The contrasting real-life and imaginative worlds of the Bronte sisters has inspired the latest production from Shared Experience, writes Terry Grimley...
It's one of the great mysteries of English literature: how did three spinsters living in isolation in a remote Yorkshire village become published authors, two of them each writing one of the great Victorian novels?
While the fascination of the Brontes has never gone away, it is receiving an extra impetus at the moment from the 150th anniversary of the death of Charlotte Bronte.
Next month Frantic Assembly and the Stephen Joseph Theatre, Scarborough, will unveil a dramatisation of Charlotte's most autobiographical novel, Villette. Meanwhile, Shared Experience brings Polly Teale's new play Bronte, to Warwick Arts Centre from tonight.
Teale, joint artistic director of Shared Experience with Nancy Meckler, has a longstanding professional interest in the Brontes.
"I did an adaptation of Jane Eyre about ten years ago, and then I went on and did a piece about Jean Rhys, who wrote a prequel to Jane Eyre," she recalls.
"Then I got fascinated by the Brontes' own life story and I suppose the question in my mind when I was writing this was how it was possible that unmarried sisters, living on the Yorkshire Moors with limited lifeexperience, were able to write these books. Where did it come from? What was it in their circumstances that created this astonishing creativity? The three sisters, brother and father were all published authors.
"The whole play is an attempt to find an answer to that question. In every scene we're trying to get closer to understanding what the particular conditions were of their lives and how the novels came about.
"One of the crucial things you have to remember is that as children they were encouraged to read. Their father was an Irish peasant who ended up going to Cambridge. He was absolutely crucial in fostering their imaginative lives. I think there is no question that that's one of the major reasons they had an inner life, and that makes them different."
The only two Bronte titles which are household names are Charlotte's Jane Eyre and Emily's only novel, Wuthering Heights. But presumably Teale read the complete Bronte works in researching the play?
"I did. I have to be honest and say I read in and out of Shirley. I didn't read it cover to cover. But I read everything else, all the poetry and diary entries and quite a lot of biography.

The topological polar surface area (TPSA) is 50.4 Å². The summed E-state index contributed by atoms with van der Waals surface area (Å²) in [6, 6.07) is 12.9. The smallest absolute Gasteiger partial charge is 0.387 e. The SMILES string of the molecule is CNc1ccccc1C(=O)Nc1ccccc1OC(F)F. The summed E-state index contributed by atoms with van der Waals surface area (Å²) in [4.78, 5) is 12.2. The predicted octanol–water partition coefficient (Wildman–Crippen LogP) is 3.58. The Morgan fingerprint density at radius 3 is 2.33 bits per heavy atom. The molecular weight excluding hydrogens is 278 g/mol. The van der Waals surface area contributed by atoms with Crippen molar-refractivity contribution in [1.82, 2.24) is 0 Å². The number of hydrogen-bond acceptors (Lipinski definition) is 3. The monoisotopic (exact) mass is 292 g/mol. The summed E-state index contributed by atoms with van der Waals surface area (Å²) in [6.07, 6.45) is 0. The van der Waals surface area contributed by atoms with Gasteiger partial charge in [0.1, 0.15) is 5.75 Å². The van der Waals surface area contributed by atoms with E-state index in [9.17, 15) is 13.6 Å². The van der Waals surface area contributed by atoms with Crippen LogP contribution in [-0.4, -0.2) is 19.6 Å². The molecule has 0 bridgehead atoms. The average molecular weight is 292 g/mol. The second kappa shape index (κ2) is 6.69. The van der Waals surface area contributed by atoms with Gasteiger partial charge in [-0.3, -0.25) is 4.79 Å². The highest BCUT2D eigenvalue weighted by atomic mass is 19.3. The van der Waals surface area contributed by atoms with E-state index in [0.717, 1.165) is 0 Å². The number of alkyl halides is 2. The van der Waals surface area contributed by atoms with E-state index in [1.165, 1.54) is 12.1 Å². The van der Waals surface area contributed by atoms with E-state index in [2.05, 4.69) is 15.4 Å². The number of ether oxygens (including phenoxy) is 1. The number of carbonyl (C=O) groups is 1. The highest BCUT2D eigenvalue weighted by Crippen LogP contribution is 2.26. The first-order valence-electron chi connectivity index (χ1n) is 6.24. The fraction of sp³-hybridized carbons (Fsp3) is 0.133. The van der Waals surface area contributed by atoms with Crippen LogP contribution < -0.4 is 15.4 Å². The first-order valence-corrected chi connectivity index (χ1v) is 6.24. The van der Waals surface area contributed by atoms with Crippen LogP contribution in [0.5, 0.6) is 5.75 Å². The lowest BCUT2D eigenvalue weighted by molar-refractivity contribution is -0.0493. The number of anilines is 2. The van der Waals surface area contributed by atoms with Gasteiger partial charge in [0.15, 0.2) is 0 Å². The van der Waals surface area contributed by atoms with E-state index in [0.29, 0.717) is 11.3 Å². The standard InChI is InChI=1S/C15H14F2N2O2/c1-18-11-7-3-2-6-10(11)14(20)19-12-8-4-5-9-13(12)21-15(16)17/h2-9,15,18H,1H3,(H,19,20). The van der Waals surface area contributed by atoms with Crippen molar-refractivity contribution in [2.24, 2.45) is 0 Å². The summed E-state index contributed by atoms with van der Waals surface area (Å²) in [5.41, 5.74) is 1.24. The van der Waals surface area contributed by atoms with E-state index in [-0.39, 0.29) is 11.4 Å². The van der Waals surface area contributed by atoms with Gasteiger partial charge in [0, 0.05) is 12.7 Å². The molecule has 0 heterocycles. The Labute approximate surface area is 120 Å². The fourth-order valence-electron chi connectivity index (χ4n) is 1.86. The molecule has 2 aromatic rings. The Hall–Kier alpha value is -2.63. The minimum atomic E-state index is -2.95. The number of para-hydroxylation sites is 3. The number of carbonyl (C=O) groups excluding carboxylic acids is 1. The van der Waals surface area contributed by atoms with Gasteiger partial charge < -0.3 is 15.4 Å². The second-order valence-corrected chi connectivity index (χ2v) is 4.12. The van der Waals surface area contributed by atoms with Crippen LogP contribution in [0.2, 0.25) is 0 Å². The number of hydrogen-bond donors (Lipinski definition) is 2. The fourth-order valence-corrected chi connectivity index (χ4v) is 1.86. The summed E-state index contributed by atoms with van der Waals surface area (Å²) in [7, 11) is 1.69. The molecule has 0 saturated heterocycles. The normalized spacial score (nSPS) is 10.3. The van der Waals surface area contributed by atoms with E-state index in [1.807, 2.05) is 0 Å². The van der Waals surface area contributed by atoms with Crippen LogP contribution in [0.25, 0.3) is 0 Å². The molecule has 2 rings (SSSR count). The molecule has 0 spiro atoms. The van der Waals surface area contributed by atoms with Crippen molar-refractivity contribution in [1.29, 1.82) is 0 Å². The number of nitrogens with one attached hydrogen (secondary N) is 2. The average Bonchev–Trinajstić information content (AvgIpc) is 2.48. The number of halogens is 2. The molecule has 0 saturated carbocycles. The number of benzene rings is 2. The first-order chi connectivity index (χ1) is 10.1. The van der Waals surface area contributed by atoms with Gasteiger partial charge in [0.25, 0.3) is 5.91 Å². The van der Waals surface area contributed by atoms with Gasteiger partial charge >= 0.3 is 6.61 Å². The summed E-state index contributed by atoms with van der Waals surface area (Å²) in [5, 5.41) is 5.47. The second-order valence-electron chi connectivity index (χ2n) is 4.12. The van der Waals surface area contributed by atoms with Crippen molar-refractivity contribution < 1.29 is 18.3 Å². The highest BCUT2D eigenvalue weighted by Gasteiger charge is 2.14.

"It's really interesting to read all the novels when you're thinking of the person the novel came out of as a character. It's fascinating to read a novel like Wuthering Heights alongside a novel like Jane Eyre because they're so different.
"The sensitivity behind them is very different because we know Emily and Charlotte were very different. Charlotte had this huge drive towards public recognition - very ambitious, very driven. She made all the effort to get the novels and poetry published, whereas Emily was a recluse who spent as little time with other people as possible. She was very odd with strangers.
"What I find fascinating is here are two women responding to these circumstances in very different ways. In Jane Eyre Charlotte is putting herself at the moral centre of the story, whereas Wuthering Heights is an almost completely amoral novel. You have the sense that it is written by someone who is outside normal society's rules of what is allowed."
One of the ironies of the Bronte story is that while the sisters overcame the odds stacked against Victorian women, their only brother Branwell's life ended not only in relative failure, but in dissolution and mental illness. However, Polly Teale sees a logical explanation.
"Because there were such high expectations of him, unless he did something absolutely extraordinary in his life he would have failed. I think it was quite overwhelming, quite crushing, and he became a kind of fantasist in the end. It's very hard for people to know, but I think at the end of his life he became a schizophrenic."
In the play, Teale speculates that Branwell may have played a role in feeding the sisters' erotic imagination.
" This is very much an imaginative response, but if you think of growing up in those circumstance where your brother is the only man you have ever seen naked, it seems likely that he was a focus for some of their sexual curiosity. He was the only one in the family who had any kind of active sex life, and in the play you see him describe these sexual liaisons with other women."
Shared Experience has a reputation for productions which explore different layers of reality, like Polly Teale's production of A Doll's House in which literally Nora carried her sinister creditor, Krogstad, on her back.
"What's exciting is that you can depict the dreary, repetitious round of their domestic life but you can also show feelings of passion and fury and excitement, and to place these worlds side by side is something theatre is uniquely able to do. It seems an appropriate story to tell in the theatre."